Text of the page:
In order to prepare, I took Biddy's pants and socks off, changing his diaper in the process (out of courtesy and habit), and put on an almost-too-small shirt we didn't mind getting messy. I also swept the kitchen floor to rid any fallen crumbs. We got out his paints. He has a set we've used before when making a Father's Day masterpiece but he wanted to use his new paints–the ones he'd been given for Christmas. We then got out the big roll of kraft paper.
I laid two pieces of paper on the linoleum. Biddy was giddy as I opened each tube, removing the foil seal, allowing the paint to flow freely. He began by squirting a big dollop of red and then gleefully smearing it. Blue was next–squirt then smear. Green–squirt, smear. Yellow–squirt, smear. And round-robin to red again.
While Biddy was soaking his sheet of paper with color, I daintily tried to channel Monet and make a masterpiece of my own. I quickly abandoned being Monet's apprentice however, as I got so absorbed in Biddy's process. He was fascinating to watch. He would apply color and then thoughtfully consider where the next hue would go. Sometimes he used a broad stroke while other times a simple finger swirl would do.
At one point, we thought it would be fun to make footprints so Biddy stood up and stepped in the red. Squishy and cold between the toes. I wanted him to walk across the paper but instead, he decided to do a happy dance–half on the paper and half on the linoleum. Up until this point, both floor and Biddy were relatively paint-free but that didn't last long. As soon as his wet red foot hit the dry white floor, he slipped and slid and lost his footing. As he dropped to the ground, he began to giggle. I helped him up as he continued to giggle, and slip and slide, and fall down and giggle, and get up and giggle, and slip and slide and giggle some more. It was so funny I had to get it on video, this time with blue paint. We've watched it several times since and each time he sees himself, he giggles once more. Enjoy.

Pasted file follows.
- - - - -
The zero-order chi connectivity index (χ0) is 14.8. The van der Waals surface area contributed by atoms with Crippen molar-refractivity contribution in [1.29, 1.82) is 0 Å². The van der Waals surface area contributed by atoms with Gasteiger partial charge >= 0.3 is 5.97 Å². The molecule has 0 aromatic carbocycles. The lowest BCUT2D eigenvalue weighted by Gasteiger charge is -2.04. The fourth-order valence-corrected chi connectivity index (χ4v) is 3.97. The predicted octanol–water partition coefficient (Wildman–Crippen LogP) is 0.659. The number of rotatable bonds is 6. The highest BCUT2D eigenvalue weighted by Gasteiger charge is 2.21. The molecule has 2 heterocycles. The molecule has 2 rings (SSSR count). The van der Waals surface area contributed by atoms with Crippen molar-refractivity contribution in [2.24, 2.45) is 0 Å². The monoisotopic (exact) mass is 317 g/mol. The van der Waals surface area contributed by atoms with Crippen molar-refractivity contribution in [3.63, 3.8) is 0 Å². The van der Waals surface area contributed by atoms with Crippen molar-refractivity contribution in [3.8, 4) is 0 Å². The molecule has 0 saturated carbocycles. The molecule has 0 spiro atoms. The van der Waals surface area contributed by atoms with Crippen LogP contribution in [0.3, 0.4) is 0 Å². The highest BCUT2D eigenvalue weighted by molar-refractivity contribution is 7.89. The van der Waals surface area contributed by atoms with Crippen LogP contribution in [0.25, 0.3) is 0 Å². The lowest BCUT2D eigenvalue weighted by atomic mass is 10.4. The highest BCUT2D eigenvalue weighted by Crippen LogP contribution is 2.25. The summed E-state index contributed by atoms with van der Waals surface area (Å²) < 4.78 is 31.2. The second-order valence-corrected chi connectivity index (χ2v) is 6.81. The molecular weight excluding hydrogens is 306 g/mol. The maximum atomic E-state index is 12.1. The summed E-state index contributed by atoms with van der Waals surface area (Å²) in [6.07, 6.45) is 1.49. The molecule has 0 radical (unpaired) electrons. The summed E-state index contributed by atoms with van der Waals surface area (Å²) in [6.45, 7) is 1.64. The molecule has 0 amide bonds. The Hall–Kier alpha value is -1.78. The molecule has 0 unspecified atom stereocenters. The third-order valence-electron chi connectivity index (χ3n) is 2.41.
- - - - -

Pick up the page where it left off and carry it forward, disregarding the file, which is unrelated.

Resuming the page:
In all, Biddy made five beautiful paintings that day. Three have dried and are signed by the artist, while the fourth, his body art, washed away when he bathed, and the fifth, the kitchen floor, was mopped and scoured and is now shiny once again.
I realized, as I carried Biddy dripping with paint directly to the bath from the kitchen and again as I spic-and-spanned the floor, why we don't do this activity all too often. While prep time is a piece of cake, clean up is excessive and makes mommy grumble.